Argentina legal plot moves to its lower house

ARGENTINA’S senate yesterday passed a bill aimed at circumventing US court decisions regarding its defaulted debt by changing payment jurisdiction, sending the proposal to the lower house chamber of deputies for final approval.

The chamber, like the senate, is controlled by government allies who are expected to vote the bill into law. Debate in the lower chamber is set to start next week. The senate vote approving the measure was 39 to 27.

President Cristina Fernandez wants to resume servicing sovereign bonds that were restructured after Argentina’s earlier default in 2002.

Her government missed a coupon payment on its restructured bonds in July, thrusting the South American country into default.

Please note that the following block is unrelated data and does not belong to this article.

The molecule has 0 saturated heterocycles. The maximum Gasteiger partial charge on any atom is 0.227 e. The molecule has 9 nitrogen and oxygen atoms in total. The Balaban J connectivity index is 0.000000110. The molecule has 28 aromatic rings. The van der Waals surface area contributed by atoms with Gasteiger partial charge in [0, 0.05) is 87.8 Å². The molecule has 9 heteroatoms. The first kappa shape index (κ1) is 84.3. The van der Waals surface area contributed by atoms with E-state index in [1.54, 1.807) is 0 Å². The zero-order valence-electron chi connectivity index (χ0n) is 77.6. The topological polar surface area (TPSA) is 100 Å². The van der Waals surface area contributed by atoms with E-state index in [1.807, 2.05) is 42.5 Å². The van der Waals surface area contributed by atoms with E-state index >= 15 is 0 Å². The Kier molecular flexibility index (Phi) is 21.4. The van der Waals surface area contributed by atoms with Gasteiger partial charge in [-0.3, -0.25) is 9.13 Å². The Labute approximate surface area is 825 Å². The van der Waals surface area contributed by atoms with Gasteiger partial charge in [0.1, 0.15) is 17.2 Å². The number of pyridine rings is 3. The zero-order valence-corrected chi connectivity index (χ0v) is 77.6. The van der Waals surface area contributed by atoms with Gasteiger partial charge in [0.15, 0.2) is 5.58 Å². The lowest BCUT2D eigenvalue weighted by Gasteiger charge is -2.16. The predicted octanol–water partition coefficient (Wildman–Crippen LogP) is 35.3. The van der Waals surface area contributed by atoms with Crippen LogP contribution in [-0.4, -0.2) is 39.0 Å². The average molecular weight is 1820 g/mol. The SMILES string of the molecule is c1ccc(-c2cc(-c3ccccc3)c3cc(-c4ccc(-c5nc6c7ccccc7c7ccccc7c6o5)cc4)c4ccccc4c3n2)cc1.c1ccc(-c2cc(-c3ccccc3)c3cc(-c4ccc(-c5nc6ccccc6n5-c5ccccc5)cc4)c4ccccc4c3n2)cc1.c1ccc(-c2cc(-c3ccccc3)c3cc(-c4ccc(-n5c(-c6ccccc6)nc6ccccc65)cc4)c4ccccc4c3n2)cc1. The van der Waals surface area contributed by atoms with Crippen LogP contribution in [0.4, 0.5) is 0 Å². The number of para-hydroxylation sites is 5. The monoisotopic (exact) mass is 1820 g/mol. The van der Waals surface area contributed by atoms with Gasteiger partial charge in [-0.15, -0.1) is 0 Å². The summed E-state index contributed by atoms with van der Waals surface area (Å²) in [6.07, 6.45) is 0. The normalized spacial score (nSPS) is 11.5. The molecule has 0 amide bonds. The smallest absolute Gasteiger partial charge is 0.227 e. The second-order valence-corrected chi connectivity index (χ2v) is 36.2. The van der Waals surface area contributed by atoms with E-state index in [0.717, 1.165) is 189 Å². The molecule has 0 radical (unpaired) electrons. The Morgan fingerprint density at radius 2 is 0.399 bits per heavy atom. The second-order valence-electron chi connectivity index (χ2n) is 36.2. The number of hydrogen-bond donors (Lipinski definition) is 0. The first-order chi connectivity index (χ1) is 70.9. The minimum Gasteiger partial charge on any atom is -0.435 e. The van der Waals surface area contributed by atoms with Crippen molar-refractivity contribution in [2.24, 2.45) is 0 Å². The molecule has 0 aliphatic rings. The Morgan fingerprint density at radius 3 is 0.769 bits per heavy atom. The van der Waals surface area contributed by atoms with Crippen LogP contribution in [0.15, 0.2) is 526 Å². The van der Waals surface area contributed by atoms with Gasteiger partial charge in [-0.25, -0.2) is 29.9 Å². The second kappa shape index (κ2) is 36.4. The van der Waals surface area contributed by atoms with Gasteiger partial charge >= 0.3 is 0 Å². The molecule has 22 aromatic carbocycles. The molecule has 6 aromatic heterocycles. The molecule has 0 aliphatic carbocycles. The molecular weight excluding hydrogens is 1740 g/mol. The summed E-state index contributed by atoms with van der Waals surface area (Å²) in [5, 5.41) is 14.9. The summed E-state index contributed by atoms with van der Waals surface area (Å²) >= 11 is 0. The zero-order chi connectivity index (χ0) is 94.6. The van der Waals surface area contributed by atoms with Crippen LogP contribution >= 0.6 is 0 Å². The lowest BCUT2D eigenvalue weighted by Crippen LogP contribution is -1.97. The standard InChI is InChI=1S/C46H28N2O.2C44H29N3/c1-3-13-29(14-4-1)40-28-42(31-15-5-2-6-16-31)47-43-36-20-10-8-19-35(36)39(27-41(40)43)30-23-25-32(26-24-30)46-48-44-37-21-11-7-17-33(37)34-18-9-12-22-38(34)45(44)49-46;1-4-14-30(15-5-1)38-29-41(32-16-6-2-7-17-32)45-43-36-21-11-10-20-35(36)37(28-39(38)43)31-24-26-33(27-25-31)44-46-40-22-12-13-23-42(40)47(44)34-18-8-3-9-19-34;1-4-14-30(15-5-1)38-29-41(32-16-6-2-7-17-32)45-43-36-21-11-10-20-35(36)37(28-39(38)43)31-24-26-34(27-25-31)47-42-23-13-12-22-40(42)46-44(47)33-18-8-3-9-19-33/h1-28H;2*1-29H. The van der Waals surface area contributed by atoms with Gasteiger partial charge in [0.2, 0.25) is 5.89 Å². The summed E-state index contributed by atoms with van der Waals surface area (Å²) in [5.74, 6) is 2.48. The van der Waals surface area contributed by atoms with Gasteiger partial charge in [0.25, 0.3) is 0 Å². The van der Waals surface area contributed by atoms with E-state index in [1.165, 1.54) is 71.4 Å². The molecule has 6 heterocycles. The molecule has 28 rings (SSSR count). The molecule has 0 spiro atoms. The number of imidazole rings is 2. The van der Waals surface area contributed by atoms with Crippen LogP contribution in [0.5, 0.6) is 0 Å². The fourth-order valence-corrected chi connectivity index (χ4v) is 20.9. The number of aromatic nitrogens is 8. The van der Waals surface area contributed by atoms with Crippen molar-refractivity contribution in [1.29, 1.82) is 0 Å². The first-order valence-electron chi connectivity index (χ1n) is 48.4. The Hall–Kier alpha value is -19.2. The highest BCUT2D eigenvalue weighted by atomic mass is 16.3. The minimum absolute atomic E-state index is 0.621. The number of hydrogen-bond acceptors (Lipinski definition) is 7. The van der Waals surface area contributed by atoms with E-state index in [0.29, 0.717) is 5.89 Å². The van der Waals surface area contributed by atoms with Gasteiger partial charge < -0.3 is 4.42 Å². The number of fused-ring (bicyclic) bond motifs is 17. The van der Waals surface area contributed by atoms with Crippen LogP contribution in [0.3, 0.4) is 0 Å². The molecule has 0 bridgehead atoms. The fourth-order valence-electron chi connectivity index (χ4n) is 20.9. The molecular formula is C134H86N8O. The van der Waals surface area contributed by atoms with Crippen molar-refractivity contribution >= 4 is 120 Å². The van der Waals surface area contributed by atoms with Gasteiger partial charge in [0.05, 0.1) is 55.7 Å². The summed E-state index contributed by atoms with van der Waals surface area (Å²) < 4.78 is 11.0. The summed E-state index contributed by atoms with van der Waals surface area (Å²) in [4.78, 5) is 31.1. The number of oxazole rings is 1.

The bill would replace Bank of New York Mellon with state-controlled bank Banco Nacion as trustee for bond payments.

It would also allow holders of restructured bonds governed by foreign law to swap them for paper governed by Argentine law.

Both moves would be in violation of US court orders. US district judge Thomas Griesa banned Argentina from making interest payments on restructured debt until it settles with a group of hedge funds.

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